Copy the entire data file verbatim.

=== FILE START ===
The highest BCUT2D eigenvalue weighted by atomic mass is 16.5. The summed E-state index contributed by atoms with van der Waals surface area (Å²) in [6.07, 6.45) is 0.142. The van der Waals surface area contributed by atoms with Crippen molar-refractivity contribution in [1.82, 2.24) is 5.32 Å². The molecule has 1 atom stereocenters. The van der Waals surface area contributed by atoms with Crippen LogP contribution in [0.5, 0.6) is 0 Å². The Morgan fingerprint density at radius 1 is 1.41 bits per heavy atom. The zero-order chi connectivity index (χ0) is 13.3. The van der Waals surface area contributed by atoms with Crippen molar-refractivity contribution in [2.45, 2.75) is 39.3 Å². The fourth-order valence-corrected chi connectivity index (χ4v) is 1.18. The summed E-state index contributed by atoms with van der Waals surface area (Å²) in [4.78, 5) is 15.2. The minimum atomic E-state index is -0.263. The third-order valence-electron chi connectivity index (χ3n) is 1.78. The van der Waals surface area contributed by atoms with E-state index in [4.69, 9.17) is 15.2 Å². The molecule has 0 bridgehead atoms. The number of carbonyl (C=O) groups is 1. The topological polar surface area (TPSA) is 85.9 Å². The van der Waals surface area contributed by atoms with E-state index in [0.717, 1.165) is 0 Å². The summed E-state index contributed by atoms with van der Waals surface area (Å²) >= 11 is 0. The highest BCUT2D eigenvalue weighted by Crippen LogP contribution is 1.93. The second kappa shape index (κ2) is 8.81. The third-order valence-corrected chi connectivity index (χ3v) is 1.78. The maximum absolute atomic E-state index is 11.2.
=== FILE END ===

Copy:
The highest BCUT2D eigenvalue weighted by atomic mass is 16.5. The summed E-state index contributed by atoms with van der Waals surface area (Å²) in [6.07, 6.45) is 0.142. The van der Waals surface area contributed by atoms with Crippen molar-refractivity contribution in [1.82, 2.24) is 5.32 Å². The molecule has 1 atom stereocenters. The van der Waals surface area contributed by atoms with Crippen LogP contribution in [0.5, 0.6) is 0 Å². The Morgan fingerprint density at radius 1 is 1.41 bits per heavy atom. The zero-order chi connectivity index (χ0) is 13.3. The van der Waals surface area contributed by atoms with Crippen molar-refractivity contribution in [2.45, 2.75) is 39.3 Å². The fourth-order valence-corrected chi connectivity index (χ4v) is 1.18. The summed E-state index contributed by atoms with van der Waals surface area (Å²) in [4.78, 5) is 15.2. The minimum atomic E-state index is -0.263. The third-order valence-electron chi connectivity index (χ3n) is 1.78. The van der Waals surface area contributed by atoms with E-state index in [4.69, 9.17) is 15.2 Å². The molecule has 0 bridgehead atoms. The number of carbonyl (C=O) groups is 1. The topological polar surface area (TPSA) is 85.9 Å². The van der Waals surface area contributed by atoms with E-state index in [0.717, 1.165) is 0 Å². The summed E-state index contributed by atoms with van der Waals surface area (Å²) >= 11 is 0. The highest BCUT2D eigenvalue weighted by Crippen LogP contribution is 1.93. The second kappa shape index (κ2) is 8.81. The third-order valence-corrected chi connectivity index (χ3v) is 1.78. The maximum absolute atomic E-state index is 11.2.